Those we care about in the LGBTQI+ ((lesbian, gay, bisexual, transgender, queer, intersexed) community — friends, family members, colleagues, and neighbors — must confront stigma and prejudice based on their sexual orientation or gender identity while also dealing with the societal bias against mental health conditions.
Families, friends, and allies play a critical role and can take actions to be supportive. Here are some suggestions on what you can do to support the mental health of LGBTQI+ loved ones and community members.
Respect Their Identity
We can all take simple steps to respect the identity of LGBTQI+ people by affirming how they choose to live and using their chosen gender pronouns. Affirming LGBTQI+ people’s identities can actually save lives; a study recently indicated that using transgender youths’ chosen names may lower suicide risk. (Find out about how to help prevent suicide.)
Learn About the Early Signs of Mental Illness
Mental illness is complicated and difficult to understand, but knowledge and insight helps us to be supportive. Review the warning signs of mental illness.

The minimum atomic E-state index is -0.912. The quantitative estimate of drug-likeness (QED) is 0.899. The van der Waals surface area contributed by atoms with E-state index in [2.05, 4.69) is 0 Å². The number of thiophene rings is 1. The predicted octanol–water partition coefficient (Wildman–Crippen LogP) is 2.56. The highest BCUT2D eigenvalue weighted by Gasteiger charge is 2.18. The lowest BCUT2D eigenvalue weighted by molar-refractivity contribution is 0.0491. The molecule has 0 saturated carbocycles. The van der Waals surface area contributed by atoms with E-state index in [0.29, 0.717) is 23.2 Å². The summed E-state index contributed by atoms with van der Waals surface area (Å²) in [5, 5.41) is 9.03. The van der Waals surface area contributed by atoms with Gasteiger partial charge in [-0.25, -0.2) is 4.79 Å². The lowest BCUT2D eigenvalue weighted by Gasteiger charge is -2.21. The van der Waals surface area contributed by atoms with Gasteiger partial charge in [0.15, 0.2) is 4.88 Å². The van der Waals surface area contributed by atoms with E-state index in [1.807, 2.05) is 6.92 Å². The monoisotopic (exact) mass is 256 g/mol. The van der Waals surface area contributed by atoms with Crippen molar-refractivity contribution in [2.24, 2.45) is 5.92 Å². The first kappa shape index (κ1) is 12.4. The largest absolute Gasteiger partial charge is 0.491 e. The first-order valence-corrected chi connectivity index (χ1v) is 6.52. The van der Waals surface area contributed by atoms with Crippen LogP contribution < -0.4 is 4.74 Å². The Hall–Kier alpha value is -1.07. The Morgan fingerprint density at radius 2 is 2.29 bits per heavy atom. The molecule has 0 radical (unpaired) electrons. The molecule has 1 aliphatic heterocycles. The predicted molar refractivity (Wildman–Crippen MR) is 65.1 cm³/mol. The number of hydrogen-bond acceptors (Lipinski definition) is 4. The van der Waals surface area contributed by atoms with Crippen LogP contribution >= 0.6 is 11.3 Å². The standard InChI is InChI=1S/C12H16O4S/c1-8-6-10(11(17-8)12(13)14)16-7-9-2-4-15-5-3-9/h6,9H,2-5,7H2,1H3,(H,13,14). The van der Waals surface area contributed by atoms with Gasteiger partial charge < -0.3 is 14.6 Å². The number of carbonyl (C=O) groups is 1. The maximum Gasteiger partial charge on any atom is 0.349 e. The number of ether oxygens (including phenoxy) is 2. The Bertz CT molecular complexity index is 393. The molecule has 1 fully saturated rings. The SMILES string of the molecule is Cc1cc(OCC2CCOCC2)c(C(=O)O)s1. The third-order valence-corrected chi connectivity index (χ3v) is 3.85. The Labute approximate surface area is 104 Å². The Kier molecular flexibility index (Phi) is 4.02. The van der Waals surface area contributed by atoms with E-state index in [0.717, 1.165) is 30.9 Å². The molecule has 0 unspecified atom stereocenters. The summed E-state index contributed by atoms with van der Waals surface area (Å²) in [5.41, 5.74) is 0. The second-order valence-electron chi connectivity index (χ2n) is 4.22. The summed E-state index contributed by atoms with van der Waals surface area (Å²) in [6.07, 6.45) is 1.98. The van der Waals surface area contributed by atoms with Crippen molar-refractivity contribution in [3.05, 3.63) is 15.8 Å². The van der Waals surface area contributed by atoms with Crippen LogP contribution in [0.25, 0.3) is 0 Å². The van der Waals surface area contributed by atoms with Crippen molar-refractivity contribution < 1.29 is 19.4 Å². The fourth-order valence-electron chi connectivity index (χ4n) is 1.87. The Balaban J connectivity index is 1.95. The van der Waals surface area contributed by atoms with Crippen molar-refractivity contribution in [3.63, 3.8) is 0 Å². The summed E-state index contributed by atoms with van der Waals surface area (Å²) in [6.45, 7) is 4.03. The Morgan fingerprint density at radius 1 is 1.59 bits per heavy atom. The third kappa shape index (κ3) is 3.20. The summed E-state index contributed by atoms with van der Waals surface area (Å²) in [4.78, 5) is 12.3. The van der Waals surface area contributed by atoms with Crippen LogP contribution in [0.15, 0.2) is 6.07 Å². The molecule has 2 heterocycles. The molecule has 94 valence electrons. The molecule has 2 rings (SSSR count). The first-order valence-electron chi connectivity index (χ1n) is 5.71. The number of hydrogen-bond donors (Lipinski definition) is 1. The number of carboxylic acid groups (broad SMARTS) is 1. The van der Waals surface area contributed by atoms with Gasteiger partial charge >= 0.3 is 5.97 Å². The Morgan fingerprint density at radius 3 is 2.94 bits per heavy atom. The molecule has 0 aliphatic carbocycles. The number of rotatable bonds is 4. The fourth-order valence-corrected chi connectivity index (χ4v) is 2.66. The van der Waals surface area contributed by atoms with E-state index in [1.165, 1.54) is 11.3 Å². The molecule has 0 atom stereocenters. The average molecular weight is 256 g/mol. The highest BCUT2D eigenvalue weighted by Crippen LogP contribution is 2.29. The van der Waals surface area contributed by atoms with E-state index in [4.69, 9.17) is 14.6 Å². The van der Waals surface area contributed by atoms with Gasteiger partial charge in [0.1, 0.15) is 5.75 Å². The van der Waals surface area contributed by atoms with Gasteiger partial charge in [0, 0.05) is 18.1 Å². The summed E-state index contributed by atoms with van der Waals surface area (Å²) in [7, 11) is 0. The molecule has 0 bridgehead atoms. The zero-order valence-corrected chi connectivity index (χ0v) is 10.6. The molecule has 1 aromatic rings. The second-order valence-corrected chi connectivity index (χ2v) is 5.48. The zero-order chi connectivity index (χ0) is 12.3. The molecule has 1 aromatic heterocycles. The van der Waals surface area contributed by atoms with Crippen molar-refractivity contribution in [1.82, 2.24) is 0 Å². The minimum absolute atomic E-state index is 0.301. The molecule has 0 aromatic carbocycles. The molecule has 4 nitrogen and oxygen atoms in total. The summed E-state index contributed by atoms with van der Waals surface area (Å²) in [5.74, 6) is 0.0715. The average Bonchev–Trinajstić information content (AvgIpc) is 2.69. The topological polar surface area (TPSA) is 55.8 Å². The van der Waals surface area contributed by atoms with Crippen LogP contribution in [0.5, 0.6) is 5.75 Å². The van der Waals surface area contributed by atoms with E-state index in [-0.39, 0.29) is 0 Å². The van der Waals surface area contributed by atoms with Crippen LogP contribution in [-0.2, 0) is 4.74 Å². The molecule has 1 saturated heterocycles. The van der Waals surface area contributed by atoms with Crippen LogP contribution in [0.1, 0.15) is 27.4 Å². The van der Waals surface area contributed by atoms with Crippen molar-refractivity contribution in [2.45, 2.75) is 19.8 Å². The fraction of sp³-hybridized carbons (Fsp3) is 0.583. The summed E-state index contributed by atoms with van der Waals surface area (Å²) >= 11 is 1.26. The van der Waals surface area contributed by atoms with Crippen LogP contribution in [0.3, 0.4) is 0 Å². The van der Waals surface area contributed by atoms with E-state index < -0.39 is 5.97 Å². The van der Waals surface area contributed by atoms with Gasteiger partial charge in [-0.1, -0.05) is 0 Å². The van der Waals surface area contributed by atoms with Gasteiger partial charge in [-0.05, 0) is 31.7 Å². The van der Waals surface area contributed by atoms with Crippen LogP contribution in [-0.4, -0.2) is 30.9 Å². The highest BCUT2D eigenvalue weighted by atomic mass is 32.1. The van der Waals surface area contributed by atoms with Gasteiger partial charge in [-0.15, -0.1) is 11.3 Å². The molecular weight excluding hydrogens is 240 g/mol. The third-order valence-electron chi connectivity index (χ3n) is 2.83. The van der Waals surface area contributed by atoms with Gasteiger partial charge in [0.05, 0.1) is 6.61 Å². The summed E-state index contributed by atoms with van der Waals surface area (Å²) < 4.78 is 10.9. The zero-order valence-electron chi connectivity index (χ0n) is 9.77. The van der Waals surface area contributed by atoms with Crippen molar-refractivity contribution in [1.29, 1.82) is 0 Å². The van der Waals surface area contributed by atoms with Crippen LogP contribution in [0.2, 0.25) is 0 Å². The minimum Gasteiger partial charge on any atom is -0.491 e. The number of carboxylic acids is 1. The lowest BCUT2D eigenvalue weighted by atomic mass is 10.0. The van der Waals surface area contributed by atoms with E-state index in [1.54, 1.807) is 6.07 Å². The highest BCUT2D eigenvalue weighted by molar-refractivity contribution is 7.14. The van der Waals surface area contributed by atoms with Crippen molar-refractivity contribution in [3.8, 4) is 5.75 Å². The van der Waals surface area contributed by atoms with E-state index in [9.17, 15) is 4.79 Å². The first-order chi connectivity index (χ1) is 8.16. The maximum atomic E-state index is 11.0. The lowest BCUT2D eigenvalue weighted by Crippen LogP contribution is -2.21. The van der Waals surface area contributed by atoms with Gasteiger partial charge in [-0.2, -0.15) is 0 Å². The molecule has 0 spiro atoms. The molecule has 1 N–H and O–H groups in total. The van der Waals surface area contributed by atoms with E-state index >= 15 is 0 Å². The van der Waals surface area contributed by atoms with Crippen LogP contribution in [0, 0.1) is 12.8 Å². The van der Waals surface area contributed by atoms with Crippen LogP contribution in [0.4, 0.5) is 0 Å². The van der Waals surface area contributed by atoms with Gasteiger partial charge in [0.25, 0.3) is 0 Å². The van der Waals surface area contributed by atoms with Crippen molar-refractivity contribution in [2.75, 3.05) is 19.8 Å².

Create and Teach Awareness
Be supportive publicly, by addressing anti-LGBTQI+ language and actions when you hear or see them.
Support organizations and policies benefiting the LGBTQI+ community.
Support Them in Accessing Mental Health Resources
Find information and resources from The Trevor Project, which provides a national, 24-hour, toll-free confidential suicide hotline for LGBTQ youth: 866-488-7386.
Share the It Gets Better Project, a campaign to share hopeful, inspiring stories.
Find providers from the Gay and Lesbian Medical Association Directory and the Association of Gay and Lesbian Psychiatrists
Get more resources from the National Center for Transgender Equality, LGBTQ National Help Center, the Trans Lifeline, SAGE National LGBT Elder Hotline, Centerlink LGBTQ Community Center Directory, and Society for Sexual, Affectional, Intersex, and Gender Expansive Identities (SAIGE)
Seek support from, or recommend a local NAMI support group. Find your local NAMI California affiliate here.
Listen and Be Compassionate
As always, be compassionate of the struggles of others and offer to listen and help.
Do you have insights or a story to share about how support you have given or received? Or are you a member of the LBGTQ+ community with a story about your mental health recovery to share?